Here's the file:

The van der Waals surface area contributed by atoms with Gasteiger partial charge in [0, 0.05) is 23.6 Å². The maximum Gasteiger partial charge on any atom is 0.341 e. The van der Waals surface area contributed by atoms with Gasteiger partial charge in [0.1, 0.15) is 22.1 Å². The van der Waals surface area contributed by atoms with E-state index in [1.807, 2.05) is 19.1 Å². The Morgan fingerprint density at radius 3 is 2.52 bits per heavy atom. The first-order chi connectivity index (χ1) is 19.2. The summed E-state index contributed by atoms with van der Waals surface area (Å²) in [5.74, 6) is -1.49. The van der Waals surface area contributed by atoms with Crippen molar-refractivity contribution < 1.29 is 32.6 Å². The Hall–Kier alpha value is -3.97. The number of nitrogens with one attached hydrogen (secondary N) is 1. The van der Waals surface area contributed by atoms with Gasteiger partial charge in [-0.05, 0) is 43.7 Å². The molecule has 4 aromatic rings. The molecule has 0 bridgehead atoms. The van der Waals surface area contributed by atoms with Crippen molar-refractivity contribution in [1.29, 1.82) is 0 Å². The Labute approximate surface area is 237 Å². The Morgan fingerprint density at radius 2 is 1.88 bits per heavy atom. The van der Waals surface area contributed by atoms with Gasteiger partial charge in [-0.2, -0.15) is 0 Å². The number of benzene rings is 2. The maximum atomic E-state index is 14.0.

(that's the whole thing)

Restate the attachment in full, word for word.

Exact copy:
The van der Waals surface area contributed by atoms with Gasteiger partial charge in [0, 0.05) is 23.6 Å². The maximum Gasteiger partial charge on any atom is 0.341 e. The van der Waals surface area contributed by atoms with Gasteiger partial charge in [0.1, 0.15) is 22.1 Å². The van der Waals surface area contributed by atoms with E-state index in [1.807, 2.05) is 19.1 Å². The Morgan fingerprint density at radius 3 is 2.52 bits per heavy atom. The first-order chi connectivity index (χ1) is 19.2. The summed E-state index contributed by atoms with van der Waals surface area (Å²) in [5.74, 6) is -1.49. The van der Waals surface area contributed by atoms with Crippen molar-refractivity contribution < 1.29 is 32.6 Å². The Hall–Kier alpha value is -3.97. The number of nitrogens with one attached hydrogen (secondary N) is 1. The van der Waals surface area contributed by atoms with Gasteiger partial charge in [-0.05, 0) is 43.7 Å². The molecule has 4 aromatic rings. The molecule has 0 bridgehead atoms. The van der Waals surface area contributed by atoms with Crippen molar-refractivity contribution in [1.29, 1.82) is 0 Å². The Labute approximate surface area is 237 Å². The Morgan fingerprint density at radius 2 is 1.88 bits per heavy atom. The van der Waals surface area contributed by atoms with Gasteiger partial charge in [-0.2, -0.15) is 0 Å². The number of benzene rings is 2. The maximum atomic E-state index is 14.0.